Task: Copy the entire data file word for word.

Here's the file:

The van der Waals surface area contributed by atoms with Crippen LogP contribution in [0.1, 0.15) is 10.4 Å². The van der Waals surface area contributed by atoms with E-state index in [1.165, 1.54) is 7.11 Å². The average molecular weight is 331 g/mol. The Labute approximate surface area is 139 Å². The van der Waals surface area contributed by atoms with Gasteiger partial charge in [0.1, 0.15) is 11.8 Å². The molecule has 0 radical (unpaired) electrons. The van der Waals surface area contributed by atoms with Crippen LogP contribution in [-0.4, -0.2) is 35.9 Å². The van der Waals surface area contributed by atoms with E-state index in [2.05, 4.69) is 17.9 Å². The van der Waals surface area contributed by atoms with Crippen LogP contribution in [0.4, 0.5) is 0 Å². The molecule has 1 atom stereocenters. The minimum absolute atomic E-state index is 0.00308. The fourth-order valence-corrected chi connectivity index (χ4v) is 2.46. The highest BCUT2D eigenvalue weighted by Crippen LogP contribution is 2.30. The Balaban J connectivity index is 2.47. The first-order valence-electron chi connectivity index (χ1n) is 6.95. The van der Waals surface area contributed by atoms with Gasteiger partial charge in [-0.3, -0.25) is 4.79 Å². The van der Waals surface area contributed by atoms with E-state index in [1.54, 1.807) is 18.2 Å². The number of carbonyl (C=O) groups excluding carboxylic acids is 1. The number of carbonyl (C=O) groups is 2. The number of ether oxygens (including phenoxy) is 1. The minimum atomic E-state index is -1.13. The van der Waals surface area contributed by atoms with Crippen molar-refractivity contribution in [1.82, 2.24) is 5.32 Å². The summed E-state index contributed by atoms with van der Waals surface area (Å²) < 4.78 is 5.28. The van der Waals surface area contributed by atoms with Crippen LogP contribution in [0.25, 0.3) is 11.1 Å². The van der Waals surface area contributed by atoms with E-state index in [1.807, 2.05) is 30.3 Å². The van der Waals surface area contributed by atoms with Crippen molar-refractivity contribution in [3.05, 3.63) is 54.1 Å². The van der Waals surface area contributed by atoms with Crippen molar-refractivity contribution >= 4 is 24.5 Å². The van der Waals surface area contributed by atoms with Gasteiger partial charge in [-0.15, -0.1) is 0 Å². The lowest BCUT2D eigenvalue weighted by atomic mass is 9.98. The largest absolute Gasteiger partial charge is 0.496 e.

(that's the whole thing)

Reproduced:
The van der Waals surface area contributed by atoms with Crippen LogP contribution in [0.1, 0.15) is 10.4 Å². The van der Waals surface area contributed by atoms with E-state index in [1.165, 1.54) is 7.11 Å². The average molecular weight is 331 g/mol. The Labute approximate surface area is 139 Å². The van der Waals surface area contributed by atoms with Gasteiger partial charge in [0.1, 0.15) is 11.8 Å². The molecule has 0 radical (unpaired) electrons. The van der Waals surface area contributed by atoms with Crippen LogP contribution in [-0.4, -0.2) is 35.9 Å². The van der Waals surface area contributed by atoms with E-state index in [2.05, 4.69) is 17.9 Å². The van der Waals surface area contributed by atoms with Crippen LogP contribution in [0.4, 0.5) is 0 Å². The molecule has 1 atom stereocenters. The minimum absolute atomic E-state index is 0.00308. The fourth-order valence-corrected chi connectivity index (χ4v) is 2.46. The highest BCUT2D eigenvalue weighted by Crippen LogP contribution is 2.30. The Balaban J connectivity index is 2.47. The first-order valence-electron chi connectivity index (χ1n) is 6.95. The van der Waals surface area contributed by atoms with Gasteiger partial charge in [-0.3, -0.25) is 4.79 Å². The van der Waals surface area contributed by atoms with E-state index in [1.54, 1.807) is 18.2 Å². The number of carbonyl (C=O) groups excluding carboxylic acids is 1. The number of carbonyl (C=O) groups is 2. The number of ether oxygens (including phenoxy) is 1. The minimum atomic E-state index is -1.13. The van der Waals surface area contributed by atoms with Crippen molar-refractivity contribution in [1.82, 2.24) is 5.32 Å². The summed E-state index contributed by atoms with van der Waals surface area (Å²) < 4.78 is 5.28. The van der Waals surface area contributed by atoms with Crippen LogP contribution in [0.25, 0.3) is 11.1 Å². The van der Waals surface area contributed by atoms with E-state index in [1.807, 2.05) is 30.3 Å². The van der Waals surface area contributed by atoms with Crippen molar-refractivity contribution in [3.05, 3.63) is 54.1 Å². The van der Waals surface area contributed by atoms with Crippen molar-refractivity contribution >= 4 is 24.5 Å². The van der Waals surface area contributed by atoms with Gasteiger partial charge in [-0.15, -0.1) is 0 Å². The lowest BCUT2D eigenvalue weighted by atomic mass is 9.98. The largest absolute Gasteiger partial charge is 0.496 e.